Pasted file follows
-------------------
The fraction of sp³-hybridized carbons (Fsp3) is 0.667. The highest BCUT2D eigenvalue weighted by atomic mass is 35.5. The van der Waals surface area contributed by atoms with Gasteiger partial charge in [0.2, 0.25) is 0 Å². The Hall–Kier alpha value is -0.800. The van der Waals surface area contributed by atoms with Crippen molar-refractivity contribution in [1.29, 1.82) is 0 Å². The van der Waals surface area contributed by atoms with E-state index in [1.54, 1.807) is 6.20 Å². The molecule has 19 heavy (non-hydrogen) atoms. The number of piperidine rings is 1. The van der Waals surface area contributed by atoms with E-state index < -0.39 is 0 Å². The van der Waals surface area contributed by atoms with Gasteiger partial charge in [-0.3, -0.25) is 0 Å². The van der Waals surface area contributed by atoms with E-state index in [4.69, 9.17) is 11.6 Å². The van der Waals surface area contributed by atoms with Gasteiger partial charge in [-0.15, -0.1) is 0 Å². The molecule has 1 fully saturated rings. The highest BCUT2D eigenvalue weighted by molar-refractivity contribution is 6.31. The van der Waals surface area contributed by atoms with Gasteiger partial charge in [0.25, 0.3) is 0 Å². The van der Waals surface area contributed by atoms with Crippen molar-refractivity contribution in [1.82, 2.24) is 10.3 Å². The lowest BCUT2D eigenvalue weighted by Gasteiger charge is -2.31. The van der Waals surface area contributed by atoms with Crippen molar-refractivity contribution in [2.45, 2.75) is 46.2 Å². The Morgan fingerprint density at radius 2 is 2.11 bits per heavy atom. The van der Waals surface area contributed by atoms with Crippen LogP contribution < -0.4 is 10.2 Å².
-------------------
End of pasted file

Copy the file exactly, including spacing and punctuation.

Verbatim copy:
The fraction of sp³-hybridized carbons (Fsp3) is 0.667. The highest BCUT2D eigenvalue weighted by atomic mass is 35.5. The van der Waals surface area contributed by atoms with Gasteiger partial charge in [0.2, 0.25) is 0 Å². The Hall–Kier alpha value is -0.800. The van der Waals surface area contributed by atoms with Crippen molar-refractivity contribution in [1.29, 1.82) is 0 Å². The van der Waals surface area contributed by atoms with E-state index in [1.54, 1.807) is 6.20 Å². The molecule has 19 heavy (non-hydrogen) atoms. The number of piperidine rings is 1. The van der Waals surface area contributed by atoms with E-state index < -0.39 is 0 Å². The van der Waals surface area contributed by atoms with Gasteiger partial charge in [-0.3, -0.25) is 0 Å². The van der Waals surface area contributed by atoms with E-state index in [4.69, 9.17) is 11.6 Å². The van der Waals surface area contributed by atoms with Gasteiger partial charge in [-0.15, -0.1) is 0 Å². The molecule has 1 fully saturated rings. The highest BCUT2D eigenvalue weighted by molar-refractivity contribution is 6.31. The van der Waals surface area contributed by atoms with Gasteiger partial charge in [0.25, 0.3) is 0 Å². The van der Waals surface area contributed by atoms with Crippen molar-refractivity contribution in [1.82, 2.24) is 10.3 Å². The lowest BCUT2D eigenvalue weighted by Gasteiger charge is -2.31. The van der Waals surface area contributed by atoms with Crippen molar-refractivity contribution in [2.45, 2.75) is 46.2 Å². The Morgan fingerprint density at radius 2 is 2.11 bits per heavy atom. The van der Waals surface area contributed by atoms with Crippen LogP contribution < -0.4 is 10.2 Å².